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Chinese prefer gas-guzzling vehicles?

April 23, 2013 at 3:34 PM   |   Comments

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SHANGHAI, April 23 (UPI) -- Although exhaust fumes are considered a major contributor to China's worsening air pollution problem, Chinese drivers are increasingly opting for midsized cars and sport utility vehicles, industry executives at the Shanghai Auto show said.

General Motors announced at the show that it would launch nine new or restyled SUV models in China over the next five years and revealed it plans to build four more factories, adding 6,000 jobs, The New York Times reports.

"Our focus is on luxury vehicles and SUV's going forward," said Bob Socia, president of GM China. "Not long ago, both were considered niche segments. Both are now mainstream and growing rapidly," he said of the Chinese market.

Socia predicts SUV sales in China would double by 2015, to 4 million vehicles.

China surpassed the United States in 2009 as the world's largest market for new vehicles.

China's overall auto sales rose 13 percent in March and sales are on course to reach nearly 21 million vehicles this year. That compares with forecasts in the United States for sales of vehicles to total about 15 million.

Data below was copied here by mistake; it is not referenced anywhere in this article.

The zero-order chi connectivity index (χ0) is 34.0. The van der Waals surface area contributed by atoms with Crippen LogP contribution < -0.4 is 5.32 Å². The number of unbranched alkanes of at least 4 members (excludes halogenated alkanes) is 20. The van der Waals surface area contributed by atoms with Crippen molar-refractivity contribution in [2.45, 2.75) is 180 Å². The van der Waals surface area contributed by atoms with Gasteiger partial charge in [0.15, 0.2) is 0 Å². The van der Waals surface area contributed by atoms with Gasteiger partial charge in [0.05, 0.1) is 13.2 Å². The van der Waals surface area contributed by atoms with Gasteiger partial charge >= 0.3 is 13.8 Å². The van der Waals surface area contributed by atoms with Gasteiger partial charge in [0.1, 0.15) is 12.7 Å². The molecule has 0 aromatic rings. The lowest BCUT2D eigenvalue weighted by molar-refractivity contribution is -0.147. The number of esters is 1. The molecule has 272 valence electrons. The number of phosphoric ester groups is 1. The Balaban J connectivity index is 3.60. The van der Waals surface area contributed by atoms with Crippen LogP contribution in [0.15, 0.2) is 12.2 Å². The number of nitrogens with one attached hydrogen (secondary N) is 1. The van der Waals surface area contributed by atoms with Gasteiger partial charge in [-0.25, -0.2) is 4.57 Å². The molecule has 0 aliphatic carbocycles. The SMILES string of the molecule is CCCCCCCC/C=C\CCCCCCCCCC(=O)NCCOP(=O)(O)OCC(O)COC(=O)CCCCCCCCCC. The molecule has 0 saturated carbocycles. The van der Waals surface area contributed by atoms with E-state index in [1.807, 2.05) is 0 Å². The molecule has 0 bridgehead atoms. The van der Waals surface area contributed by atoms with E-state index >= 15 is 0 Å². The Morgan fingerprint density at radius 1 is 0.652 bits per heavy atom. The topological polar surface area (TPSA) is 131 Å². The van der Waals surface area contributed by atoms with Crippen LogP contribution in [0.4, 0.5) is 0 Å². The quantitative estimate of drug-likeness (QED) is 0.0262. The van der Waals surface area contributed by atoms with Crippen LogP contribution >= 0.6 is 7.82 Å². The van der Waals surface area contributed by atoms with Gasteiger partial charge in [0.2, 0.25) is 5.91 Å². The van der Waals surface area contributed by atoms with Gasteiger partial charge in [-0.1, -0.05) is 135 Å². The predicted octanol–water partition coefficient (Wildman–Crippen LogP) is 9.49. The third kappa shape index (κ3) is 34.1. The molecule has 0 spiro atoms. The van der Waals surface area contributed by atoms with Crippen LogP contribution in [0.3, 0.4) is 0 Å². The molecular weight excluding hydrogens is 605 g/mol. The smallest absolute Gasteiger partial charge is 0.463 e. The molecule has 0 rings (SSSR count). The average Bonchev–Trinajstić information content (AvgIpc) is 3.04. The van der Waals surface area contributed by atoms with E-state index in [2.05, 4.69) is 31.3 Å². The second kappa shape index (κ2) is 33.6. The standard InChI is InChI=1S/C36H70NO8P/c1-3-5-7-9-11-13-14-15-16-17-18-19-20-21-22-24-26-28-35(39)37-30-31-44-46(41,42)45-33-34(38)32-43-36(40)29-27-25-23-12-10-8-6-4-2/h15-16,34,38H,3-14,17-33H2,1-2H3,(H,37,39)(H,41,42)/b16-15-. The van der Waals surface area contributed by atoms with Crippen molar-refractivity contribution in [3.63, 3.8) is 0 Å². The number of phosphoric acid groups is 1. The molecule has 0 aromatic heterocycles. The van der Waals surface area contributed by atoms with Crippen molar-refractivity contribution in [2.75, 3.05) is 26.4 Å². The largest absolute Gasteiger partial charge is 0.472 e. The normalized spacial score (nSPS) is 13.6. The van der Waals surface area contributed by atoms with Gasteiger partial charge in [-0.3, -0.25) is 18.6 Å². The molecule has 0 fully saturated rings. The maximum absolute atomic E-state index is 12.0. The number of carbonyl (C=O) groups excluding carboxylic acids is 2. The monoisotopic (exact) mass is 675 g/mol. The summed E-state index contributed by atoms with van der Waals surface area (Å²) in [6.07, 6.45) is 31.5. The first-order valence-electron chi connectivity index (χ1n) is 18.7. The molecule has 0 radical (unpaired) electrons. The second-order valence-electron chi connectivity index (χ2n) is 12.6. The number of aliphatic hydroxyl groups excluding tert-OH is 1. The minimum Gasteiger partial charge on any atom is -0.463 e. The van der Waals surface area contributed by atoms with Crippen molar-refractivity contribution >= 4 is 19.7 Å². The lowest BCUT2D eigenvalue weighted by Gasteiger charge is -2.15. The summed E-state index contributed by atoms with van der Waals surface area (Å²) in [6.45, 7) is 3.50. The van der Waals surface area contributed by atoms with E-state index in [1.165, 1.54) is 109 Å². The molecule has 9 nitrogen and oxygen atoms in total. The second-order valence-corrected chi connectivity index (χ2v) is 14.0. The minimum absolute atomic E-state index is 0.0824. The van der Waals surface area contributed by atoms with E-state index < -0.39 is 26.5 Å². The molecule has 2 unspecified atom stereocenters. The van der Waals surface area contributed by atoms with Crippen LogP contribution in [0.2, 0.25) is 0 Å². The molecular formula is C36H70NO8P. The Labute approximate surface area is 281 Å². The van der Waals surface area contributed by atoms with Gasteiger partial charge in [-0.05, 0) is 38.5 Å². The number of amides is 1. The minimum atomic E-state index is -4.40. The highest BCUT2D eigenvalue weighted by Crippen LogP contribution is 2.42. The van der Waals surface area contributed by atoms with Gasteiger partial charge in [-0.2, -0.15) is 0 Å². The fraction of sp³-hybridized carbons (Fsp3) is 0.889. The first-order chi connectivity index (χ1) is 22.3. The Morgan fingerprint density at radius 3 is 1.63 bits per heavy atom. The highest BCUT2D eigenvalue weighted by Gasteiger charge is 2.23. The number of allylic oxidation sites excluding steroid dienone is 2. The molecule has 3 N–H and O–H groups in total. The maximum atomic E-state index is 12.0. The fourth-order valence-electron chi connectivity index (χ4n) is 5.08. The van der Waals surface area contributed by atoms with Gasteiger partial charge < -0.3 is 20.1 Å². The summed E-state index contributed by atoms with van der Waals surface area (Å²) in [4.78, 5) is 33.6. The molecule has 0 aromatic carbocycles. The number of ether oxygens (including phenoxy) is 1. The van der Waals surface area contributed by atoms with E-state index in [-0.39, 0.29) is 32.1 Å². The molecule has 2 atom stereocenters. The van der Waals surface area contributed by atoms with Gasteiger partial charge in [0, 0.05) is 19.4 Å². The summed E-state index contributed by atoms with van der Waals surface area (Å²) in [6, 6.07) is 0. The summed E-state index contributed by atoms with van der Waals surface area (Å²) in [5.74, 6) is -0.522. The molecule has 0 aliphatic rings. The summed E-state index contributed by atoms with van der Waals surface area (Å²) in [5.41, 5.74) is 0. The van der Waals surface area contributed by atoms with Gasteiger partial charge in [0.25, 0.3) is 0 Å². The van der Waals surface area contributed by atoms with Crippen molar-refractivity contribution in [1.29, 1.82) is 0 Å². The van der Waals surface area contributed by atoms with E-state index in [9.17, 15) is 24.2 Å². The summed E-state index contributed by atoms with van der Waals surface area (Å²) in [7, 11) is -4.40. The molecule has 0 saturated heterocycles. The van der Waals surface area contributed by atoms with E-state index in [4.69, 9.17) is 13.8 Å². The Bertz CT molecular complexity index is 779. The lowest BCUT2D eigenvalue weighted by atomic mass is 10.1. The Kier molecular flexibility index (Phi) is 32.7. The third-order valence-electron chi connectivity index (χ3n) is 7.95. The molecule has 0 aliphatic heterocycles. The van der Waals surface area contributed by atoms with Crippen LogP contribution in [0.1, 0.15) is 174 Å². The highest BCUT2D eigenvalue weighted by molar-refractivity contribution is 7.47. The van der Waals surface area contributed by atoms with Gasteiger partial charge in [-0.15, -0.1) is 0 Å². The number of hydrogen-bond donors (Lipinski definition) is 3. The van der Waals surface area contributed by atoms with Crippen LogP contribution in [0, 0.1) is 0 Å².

A Chrysler executive disclosed that, by the end of next year, it would begin making Jeep Cherokees in Changsha, China.

In an interview with China Daily on the sidelines of the show, Daimler Greater China's new chairman and chief executive, Hubertus Troska, a 25-year veteran of Daimler AG -- whose divisions include Mercedes-Benz -- said that China will be the most important premium car market "very soon."

Daimler in 2010 worked with China's BYD Auto to create the first electric vehicle joint venture in China.

"Since then, both partners put in their joint efforts and experiences to develop the safest and most reliable electric vehicle from China, for China," Troska said.

Yet there are challenges for electric vehicles to catch on in China, as in other markets.

"The customers' willingness to pay for the still expensive technology as well as the infrastructure for charging is an issue," Troska said, adding that more subsidies and incentives would be needed to boost the market.

At last year's show, Honda launched three hybrid vehicles. But of the more than 600,000 Hondas sold in China in 2012, only slightly more than 500 were hybrids, the Financial Post reports. None of the four of Honda's new concept and production vehicles unveiled by Honda at this year's show were hybrids or electric.

"We think there are still more Chinese consumers who want to simply buy a car that fits their needs rather than buy a hybrid," Honda Motor Co. Chief Executive Officer Takanobu Ito said at the Shanghai show.

Topics: Auto Sales
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